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The Mashhadi Jews (Djedids) in Central Asia

Albert Kaganovitch

The Djedids

The Djedids are so called because they were "new" Muslims - newly concerted from Judaism. It is the name for a relatively small group of Jews from Mashhad, Iran, who were more or less forced to accept Islam. Many of them subsequently left Iran for Tsarist Central Asia where they formed a separate group, although they partly also merged with Bukharan Jews. They prospered in international trade between the Tsarist Empire, Iran and Afghanistan, with the apex of their fortunes situated shortly before the outbreak of World War I. Because of the war and later as a consequence of the Revolution, decline set in.


The History of Mashhadi Jews

Many researchers were interested in the history of Mashhadi Jews in Iran and Afghanistan.(33) However, almost no attention was given to their life in Central Asia except for several articles in Russian."` In the meantime, it was Central Asia where Mashhadi Jews achieved considerable improvement in their economic status, and as a consequence, their spiritual level grew as well. It was not by ac­cident that Yakov Dilmanian, the researcher of Mashhadi Jews, laid special emphasis on the "Russian stage" of their history that he singled out as one of the six periods in their history.(35)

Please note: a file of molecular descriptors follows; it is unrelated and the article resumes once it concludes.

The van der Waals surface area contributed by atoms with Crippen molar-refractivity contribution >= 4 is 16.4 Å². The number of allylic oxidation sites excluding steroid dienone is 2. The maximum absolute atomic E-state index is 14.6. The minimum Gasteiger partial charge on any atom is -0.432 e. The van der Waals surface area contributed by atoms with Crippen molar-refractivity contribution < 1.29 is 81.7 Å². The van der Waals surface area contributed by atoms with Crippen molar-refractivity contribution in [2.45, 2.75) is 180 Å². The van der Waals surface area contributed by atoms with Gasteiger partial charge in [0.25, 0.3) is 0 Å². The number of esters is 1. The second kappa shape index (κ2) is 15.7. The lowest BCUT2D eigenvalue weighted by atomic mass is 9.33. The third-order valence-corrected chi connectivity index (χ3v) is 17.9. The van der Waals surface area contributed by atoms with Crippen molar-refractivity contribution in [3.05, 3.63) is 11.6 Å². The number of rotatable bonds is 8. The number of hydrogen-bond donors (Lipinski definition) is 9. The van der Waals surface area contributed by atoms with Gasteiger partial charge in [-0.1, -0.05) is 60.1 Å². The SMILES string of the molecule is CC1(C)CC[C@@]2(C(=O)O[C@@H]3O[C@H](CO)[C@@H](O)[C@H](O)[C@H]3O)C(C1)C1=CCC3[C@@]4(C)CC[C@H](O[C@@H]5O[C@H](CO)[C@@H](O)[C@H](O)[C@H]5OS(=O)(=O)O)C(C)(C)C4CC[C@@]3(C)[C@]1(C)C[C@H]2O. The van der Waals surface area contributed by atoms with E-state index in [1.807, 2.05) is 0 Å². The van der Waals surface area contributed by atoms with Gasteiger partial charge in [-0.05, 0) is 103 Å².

This paper at­tempts to fill the vacuum in the history of one of the most interest­ing lranian Jewish communities.

(ibid., S.7-8)

Kaganovitch, Albert:

The Mashhadi Jews (Djedids) in Central Asia

ANOR 14 Hrsg. von Paul, Jürgen, Prof. am Institut für Orientalistik - Universität Halle / Ingeborg Baldauf, Prof. für Mittelasienwissenschaft - Humboldt Universität zu Berlin

Klaus Schwarz Verlag
ISBN 978-3-87997-141-6
Erscheinungsdatum: 2007
1. Auflage
Paperback, 92 Seiten

Kaganovitch, Albert: The Mashhadi Jews (Djedids) in Central Asia. Halle / Berlin: Klaus Schwarz Verlag 2007
Kaganovitch, Albert: The Mashhadi Jews (Djedids) in Central Asia. Halle / Berlin: Klaus Schwarz Verlag 2007